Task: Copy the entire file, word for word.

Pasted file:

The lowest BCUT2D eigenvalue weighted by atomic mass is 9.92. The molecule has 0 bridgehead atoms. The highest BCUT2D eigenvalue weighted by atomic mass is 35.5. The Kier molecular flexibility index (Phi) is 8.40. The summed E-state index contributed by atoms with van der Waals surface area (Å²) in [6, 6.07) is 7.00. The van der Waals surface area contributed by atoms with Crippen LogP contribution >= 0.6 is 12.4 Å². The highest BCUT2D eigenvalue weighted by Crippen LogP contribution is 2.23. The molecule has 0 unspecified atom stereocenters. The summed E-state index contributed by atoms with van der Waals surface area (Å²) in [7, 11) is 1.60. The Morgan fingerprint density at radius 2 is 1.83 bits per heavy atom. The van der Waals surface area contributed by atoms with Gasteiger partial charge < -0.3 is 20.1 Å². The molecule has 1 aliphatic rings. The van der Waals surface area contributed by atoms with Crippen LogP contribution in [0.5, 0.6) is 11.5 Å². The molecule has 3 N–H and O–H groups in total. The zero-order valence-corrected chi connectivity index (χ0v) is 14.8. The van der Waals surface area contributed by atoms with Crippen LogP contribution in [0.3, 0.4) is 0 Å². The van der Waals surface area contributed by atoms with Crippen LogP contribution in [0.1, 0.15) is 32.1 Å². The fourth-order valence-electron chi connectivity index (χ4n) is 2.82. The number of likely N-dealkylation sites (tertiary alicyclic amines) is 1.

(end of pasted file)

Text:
The lowest BCUT2D eigenvalue weighted by atomic mass is 9.92. The molecule has 0 bridgehead atoms. The highest BCUT2D eigenvalue weighted by atomic mass is 35.5. The Kier molecular flexibility index (Phi) is 8.40. The summed E-state index contributed by atoms with van der Waals surface area (Å²) in [6, 6.07) is 7.00. The van der Waals surface area contributed by atoms with Crippen LogP contribution >= 0.6 is 12.4 Å². The highest BCUT2D eigenvalue weighted by Crippen LogP contribution is 2.23. The molecule has 0 unspecified atom stereocenters. The summed E-state index contributed by atoms with van der Waals surface area (Å²) in [7, 11) is 1.60. The Morgan fingerprint density at radius 2 is 1.83 bits per heavy atom. The van der Waals surface area contributed by atoms with Gasteiger partial charge < -0.3 is 20.1 Å². The molecule has 1 aliphatic rings. The van der Waals surface area contributed by atoms with Crippen LogP contribution in [0.5, 0.6) is 11.5 Å². The molecule has 3 N–H and O–H groups in total. The zero-order valence-corrected chi connectivity index (χ0v) is 14.8. The van der Waals surface area contributed by atoms with Crippen LogP contribution in [0.3, 0.4) is 0 Å². The van der Waals surface area contributed by atoms with Crippen LogP contribution in [0.1, 0.15) is 32.1 Å². The fourth-order valence-electron chi connectivity index (χ4n) is 2.82. The number of likely N-dealkylation sites (tertiary alicyclic amines) is 1.